Sicily During the Late Pleistocene

Over the past few weeks I read The Sicilian by Mario Puzo, author of the famous Godfather series.  He also wrote the screenplays for The Godfather and Christopher Reeve Superman movies.  His early novels were critically acclaimed but didn’t sell, so a publisher suggested he write a novel that focused on the mafia.  In his earlier novels the mafia played just a small role.  He followed this advice only to see The Godfather rejected 20 times before he finally found a publisher.  The Sicilian is every bit as good, and I’m surprised it hasn’t been adapted for the cinema.  Mario Puzo doesn’t describe the nature of Sicily much in his novel.  He does describe the island as quite arid, and he frequently mentions the “red hawks” soaring in the sky.  As a supplement to enjoying this novel I engaged in a brief study of Sicily’s natural history.

Image result for Milvus milvus

The “red hawks” referred to in his book were probably red kites (Milvus milvus), a threatened species.

Sicily in Italy.svg

Location of Sicily.  

Sea level fluctuations during the Pleistocene led to intermittent land bridges connecting Sicily to mainland Europe and as a consequence Sicilian flora and fauna descend from species arriving from that continent.  The location of the island in the Mediterranean Sea moderated climate, and species that disappeared from most of Europe during severe Ice Ages found refuge on Sicily.  The region is now known for mild wet winters and hot dry summers.  Average annual temperatures were likely slightly cooler during stadials.  Myrtle, oak, and cork trees covered lower elevations, while oak-beech forests occupied higher elevations.  Volcanic mountains and abundant rivers vary the landscape.

Species of large animals living on Sicily during the late Pleistocene included bison, aurochs, horse, fallow deer, red deer, roe deer, wild boar, brown bear, cave lion, hyena, wolf, and giant tortoise.  2 unique species lived on the island then–a dwarf elephant (Palaeoloxodon mnaidriensis) and the dwarf Sicilian hippo (Hippopotamus pentlandi).  The dwarf elephant was closely related to the extant Asian elephant.  It weighed just 3000 pounds, and the species also occurred on the nearby island of Malta.  Both the dwarf elephant and the Sicilian hippo became extinct shortly after man colonized Sicily about 14,000 years ago.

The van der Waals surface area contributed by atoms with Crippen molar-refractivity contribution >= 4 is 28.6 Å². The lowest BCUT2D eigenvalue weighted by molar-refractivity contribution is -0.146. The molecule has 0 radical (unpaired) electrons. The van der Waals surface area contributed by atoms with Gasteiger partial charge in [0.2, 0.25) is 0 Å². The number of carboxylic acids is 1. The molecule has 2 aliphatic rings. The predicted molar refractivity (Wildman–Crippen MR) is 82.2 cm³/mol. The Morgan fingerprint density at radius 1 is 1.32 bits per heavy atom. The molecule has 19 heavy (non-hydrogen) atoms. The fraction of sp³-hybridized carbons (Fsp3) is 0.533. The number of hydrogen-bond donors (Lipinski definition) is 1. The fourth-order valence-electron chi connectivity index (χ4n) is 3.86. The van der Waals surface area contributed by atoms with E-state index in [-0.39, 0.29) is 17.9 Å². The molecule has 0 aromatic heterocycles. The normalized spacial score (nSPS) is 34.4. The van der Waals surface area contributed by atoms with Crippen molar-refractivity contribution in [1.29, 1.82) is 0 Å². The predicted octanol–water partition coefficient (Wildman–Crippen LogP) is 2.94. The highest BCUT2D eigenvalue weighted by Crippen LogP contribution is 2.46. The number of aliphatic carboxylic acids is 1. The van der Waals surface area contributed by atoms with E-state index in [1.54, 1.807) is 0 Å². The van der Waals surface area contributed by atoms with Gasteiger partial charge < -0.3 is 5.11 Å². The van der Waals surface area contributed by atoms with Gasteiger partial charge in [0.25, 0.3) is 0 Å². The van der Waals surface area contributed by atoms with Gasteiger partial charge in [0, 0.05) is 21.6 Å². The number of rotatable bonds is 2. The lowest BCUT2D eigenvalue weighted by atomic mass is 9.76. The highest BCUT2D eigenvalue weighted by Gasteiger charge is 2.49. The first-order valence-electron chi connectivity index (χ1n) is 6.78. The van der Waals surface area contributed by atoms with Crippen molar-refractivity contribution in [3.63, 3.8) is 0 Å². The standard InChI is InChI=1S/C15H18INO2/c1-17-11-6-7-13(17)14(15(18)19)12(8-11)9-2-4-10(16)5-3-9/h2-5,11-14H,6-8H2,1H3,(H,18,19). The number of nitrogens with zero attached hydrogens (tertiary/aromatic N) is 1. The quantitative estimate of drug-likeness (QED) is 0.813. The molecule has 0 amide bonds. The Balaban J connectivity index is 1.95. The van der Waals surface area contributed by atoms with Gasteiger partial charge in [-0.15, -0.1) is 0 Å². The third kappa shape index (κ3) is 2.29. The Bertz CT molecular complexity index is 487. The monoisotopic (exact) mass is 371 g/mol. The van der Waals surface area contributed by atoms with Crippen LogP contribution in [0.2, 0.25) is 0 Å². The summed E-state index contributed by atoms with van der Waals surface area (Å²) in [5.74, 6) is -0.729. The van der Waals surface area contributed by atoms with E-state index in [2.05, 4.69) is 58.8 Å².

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Artist’s depiction of P. mnaidriensis along with a few swans.  I don’t believe it is drawn correctly to scale, unless this is the depiction of a juvenile.  Dwarf elephants were small but they weren’t this small.

People gradually eroded the quality and quantity of wildlife on Sicily, and they utterly destroyed the natural ecosystems.  Most of the island was deforested during Roman rule, leading to prolonged droughts, and the last wolves were  exterminated during the 1920s.  Though 150 species of birds live on the island, including flamingoes and several species of eagles, many are endangered.  However, the island is home to Nebrodi Mountains National Park where roe deer, wild boar, hares, Eurasian red squirrels, crested porcupines, wild cats, and foxes still roam.  Small towns founded during the Byzantine Empire are scattered throughout the park, and farmers keep rare breeds of horses and black pigs here.  The oldest chestnut tree in the world (more than 2000 years old) grows on Mt. Etna.

I’m going to read a book about the human history of Sicily next and will write a blog article about it when I’m finished.

Reference:

Bofiglo, L. et. al.

“Bio-chronology of Pleistocene Vertebrate Faunas of Sicily and Correlation of Vertebrate Bearing Deposits with Marine Deposits”

Il Quaternario 16 (1BIS) 2003

 

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One Response to “Sicily During the Late Pleistocene”

  1. ina puustinen-westerholm Says:

    Those red kites..would look right at home..flying fish catching manouvers..over our landscape. Well..ok..bird watch here would pretty much..wet their pantaloons..seeing such a specie. Hopping off to look up the oldest chesnut tree picture. Thanks much.

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